How NBP protects customers from supply chain risks
Disruptions from the pandemic, weather events, labor shortages, and warring nations have created a perfect storm of supply chain volatility for OEMs. But despite these challenges, New Berlin Plastics has continued to live its company value: “Find a way.”
In recent months, prices have steadily risen and inventory has been low or non-existent for many raw materials used in injection molded parts and inserts – including resins, glass, aluminum, brass, and stainless steel. Transportation backups have caused delivery delays. To combat these market disruptions, the procurement team at NBP has become extra vigilant:
“We have a solution-based mindset to help our customers get the products they need,” explains senior buyer Michael Fant. “We don’t sit on our hands and wait for things to change. This proactive, strategic approach is already built into our company processes.”
NBP buyers frequently talk with suppliers to understand the quickly-changing status of material availability and pricing. Before quoting a new injection molding project or running a production batch, they check with resin suppliers to ensure they can meet the needed quantities and timing.
“We’re always trying to be proactive and ask suppliers about availability and lead times before we place an order,” says senior buyer Dan Seifert. “It’s such a dynamic environment that we always want to work from the latest data.”
NBP shares its production forecasts with suppliers to reflect its customers’ future needs. This gives them the visibility they need to know what’s expected of them.
“We try to order materials even farther ahead than the lead times suppliers are recommending,” Fant points out. “We place purchase orders as far out in advance as possible, so our suppliers have ample time to prepare.”
When it makes sense strategically, New Berlin Plastics has been increasing resin inventory with certain materials. Stocking up on common resins helps to avoid future stock outages.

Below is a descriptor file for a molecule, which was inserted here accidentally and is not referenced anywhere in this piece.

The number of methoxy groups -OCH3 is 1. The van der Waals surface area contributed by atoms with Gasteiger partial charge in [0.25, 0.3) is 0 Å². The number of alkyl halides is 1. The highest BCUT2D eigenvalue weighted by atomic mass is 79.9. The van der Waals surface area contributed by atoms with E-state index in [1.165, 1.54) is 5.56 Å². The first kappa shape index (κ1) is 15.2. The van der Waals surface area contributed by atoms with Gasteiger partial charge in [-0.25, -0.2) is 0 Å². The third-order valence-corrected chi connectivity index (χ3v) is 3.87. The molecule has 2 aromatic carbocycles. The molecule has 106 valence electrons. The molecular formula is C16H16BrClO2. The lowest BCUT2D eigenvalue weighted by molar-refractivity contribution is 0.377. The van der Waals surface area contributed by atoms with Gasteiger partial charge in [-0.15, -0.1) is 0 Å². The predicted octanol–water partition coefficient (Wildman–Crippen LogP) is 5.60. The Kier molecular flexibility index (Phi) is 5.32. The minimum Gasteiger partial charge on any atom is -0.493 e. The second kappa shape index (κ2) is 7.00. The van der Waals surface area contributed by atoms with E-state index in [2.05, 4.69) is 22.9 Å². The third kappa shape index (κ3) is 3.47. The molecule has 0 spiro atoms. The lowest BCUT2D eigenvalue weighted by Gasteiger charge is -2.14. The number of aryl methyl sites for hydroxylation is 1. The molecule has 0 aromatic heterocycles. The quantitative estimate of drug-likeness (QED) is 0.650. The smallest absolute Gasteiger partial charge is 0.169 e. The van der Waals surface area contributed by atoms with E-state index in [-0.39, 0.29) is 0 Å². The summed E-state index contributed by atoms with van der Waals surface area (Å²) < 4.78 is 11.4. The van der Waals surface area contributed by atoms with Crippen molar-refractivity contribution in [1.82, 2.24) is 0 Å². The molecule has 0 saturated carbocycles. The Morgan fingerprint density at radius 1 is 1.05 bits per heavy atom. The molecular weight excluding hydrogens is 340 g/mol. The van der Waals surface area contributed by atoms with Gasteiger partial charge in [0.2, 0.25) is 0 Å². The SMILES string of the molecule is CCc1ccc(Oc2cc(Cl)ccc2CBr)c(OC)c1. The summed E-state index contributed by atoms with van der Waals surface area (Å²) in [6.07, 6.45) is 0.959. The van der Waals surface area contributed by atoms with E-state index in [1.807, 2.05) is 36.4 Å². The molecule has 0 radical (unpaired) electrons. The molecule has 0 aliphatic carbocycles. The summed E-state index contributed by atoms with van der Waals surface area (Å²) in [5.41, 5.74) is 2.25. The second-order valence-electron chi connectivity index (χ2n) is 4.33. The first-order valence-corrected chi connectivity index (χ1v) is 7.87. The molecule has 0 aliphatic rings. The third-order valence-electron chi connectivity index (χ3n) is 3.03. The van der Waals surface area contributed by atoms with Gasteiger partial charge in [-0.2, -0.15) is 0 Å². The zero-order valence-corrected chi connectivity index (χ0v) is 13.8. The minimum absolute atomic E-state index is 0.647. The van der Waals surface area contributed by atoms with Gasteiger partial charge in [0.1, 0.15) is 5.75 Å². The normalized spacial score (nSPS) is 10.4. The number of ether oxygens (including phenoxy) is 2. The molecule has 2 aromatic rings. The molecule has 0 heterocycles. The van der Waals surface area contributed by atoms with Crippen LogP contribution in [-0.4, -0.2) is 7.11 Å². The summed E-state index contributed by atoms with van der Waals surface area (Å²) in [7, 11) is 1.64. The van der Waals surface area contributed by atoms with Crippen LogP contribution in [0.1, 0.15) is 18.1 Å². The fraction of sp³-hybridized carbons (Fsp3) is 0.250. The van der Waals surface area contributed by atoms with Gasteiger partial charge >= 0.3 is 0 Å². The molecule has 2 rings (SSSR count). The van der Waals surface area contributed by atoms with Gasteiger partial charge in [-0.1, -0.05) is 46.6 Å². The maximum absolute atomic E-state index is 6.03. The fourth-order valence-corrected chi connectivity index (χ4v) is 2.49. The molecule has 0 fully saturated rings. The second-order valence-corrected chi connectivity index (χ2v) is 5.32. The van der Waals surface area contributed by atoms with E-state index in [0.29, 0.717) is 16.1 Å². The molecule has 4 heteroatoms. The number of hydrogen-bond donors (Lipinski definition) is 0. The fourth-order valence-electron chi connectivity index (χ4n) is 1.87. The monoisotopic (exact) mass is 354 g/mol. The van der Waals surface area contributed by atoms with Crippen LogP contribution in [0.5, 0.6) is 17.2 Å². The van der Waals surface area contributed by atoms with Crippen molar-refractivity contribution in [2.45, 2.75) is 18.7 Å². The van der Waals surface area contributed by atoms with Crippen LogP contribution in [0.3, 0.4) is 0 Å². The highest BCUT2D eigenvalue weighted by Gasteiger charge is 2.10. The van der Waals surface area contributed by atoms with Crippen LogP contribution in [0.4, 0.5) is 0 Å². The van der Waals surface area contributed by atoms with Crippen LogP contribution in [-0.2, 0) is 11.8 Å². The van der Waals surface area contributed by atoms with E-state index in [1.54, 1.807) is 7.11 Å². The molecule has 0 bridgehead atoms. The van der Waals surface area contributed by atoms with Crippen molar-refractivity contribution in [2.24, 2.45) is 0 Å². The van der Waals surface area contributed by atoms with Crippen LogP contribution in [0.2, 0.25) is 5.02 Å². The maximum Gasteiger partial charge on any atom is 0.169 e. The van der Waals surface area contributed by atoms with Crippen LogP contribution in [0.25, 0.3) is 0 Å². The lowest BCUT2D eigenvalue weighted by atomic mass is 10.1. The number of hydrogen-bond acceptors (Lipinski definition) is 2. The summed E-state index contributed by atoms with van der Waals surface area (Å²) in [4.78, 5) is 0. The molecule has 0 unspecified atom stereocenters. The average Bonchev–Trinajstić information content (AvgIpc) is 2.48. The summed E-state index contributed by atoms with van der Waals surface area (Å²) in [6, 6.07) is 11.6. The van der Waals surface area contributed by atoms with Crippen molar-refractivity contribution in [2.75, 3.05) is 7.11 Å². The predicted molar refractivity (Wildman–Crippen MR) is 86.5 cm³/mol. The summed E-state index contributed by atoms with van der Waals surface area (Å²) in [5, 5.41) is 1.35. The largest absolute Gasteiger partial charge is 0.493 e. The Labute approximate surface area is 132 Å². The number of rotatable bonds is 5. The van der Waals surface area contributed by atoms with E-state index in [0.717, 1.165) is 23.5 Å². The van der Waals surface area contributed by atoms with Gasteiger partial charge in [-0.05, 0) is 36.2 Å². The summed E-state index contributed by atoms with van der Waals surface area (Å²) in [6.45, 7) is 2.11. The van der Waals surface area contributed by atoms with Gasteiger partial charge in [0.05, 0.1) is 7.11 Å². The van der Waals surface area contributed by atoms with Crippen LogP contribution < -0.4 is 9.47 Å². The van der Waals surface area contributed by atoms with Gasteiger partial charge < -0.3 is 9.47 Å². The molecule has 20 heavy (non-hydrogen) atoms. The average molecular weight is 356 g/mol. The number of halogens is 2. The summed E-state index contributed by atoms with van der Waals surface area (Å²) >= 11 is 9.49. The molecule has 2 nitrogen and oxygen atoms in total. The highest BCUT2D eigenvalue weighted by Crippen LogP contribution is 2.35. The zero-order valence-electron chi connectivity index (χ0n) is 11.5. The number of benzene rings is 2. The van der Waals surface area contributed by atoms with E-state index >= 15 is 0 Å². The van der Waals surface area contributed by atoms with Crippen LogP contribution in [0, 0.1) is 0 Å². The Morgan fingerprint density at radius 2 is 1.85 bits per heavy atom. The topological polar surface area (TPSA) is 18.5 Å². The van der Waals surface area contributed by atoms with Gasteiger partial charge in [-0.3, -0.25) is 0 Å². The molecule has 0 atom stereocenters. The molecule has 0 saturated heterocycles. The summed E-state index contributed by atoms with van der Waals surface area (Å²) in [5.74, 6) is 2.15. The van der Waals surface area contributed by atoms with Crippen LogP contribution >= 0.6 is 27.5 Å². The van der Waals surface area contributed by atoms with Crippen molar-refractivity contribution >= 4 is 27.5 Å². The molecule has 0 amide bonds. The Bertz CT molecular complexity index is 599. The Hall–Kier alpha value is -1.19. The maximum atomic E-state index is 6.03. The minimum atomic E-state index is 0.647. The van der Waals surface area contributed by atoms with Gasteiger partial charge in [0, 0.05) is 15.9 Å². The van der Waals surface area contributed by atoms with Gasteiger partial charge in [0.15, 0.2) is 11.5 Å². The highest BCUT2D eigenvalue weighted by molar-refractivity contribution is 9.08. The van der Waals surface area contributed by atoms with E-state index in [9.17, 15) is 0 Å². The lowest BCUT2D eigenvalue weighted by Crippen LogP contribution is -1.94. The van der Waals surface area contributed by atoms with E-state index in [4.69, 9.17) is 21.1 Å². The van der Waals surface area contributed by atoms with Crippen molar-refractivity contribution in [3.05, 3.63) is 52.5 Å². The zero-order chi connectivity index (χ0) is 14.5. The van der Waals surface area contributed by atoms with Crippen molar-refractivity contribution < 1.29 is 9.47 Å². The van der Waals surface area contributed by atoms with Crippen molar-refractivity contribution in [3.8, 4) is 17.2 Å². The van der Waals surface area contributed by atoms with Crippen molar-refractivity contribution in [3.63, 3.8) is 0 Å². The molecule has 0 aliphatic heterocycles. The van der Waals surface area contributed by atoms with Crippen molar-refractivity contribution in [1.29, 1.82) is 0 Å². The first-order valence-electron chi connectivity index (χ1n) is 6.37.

“Even if we don’t have an immediate need for a critical material, we’re stocking up now as a safety net,” Seifert says. “Sometimes that means accepting monthly allocations on some materials even if we don’t need them now. We bring the stock in-house to absorb the risk and protect our customers.”
Communication and alternatives
If a material is not available at the right price or timing, NBP looks for alternative materials or suppliers that will help them to better meet their customers’ demands.
This gives customers options to choose a different supplier or material. It’s always best to move to an already-approved material to avoid a new PPAP process, which can be costly and slower, Seifert indicates. If timing is the biggest issue, it may make sense to choose a domestic supplier with higher prices but immediate availability to avoid an expensive production shutdown due to a delayed part from a lower-cost overseas supplier.
The future looks tight
For the foreseeable future, demand from NBP customers is expected to stay strong, so material availability will remain tight.
Winter storms in Texas last year caused petroleum companies to shut down. Many resin production facilities still haven’t returned to full capacity. Some plastics are not yet widely available because they’re allocated to pandemic-related products such as test kits and protective gear. Glass, a common additive in some resins like nylon and polypropylene, may become even tighter in the coming year as Corning pulls out of the market.
“Our supplier network is still recovering from the impacts of COVID and last year’s storms,” Fant adds. “Until there’s additional capacity for material production and transportation, we will continue to face a balancing act to get what we need – well into 2023. But we’re committed to providing our customers with every opportunity to be successful.”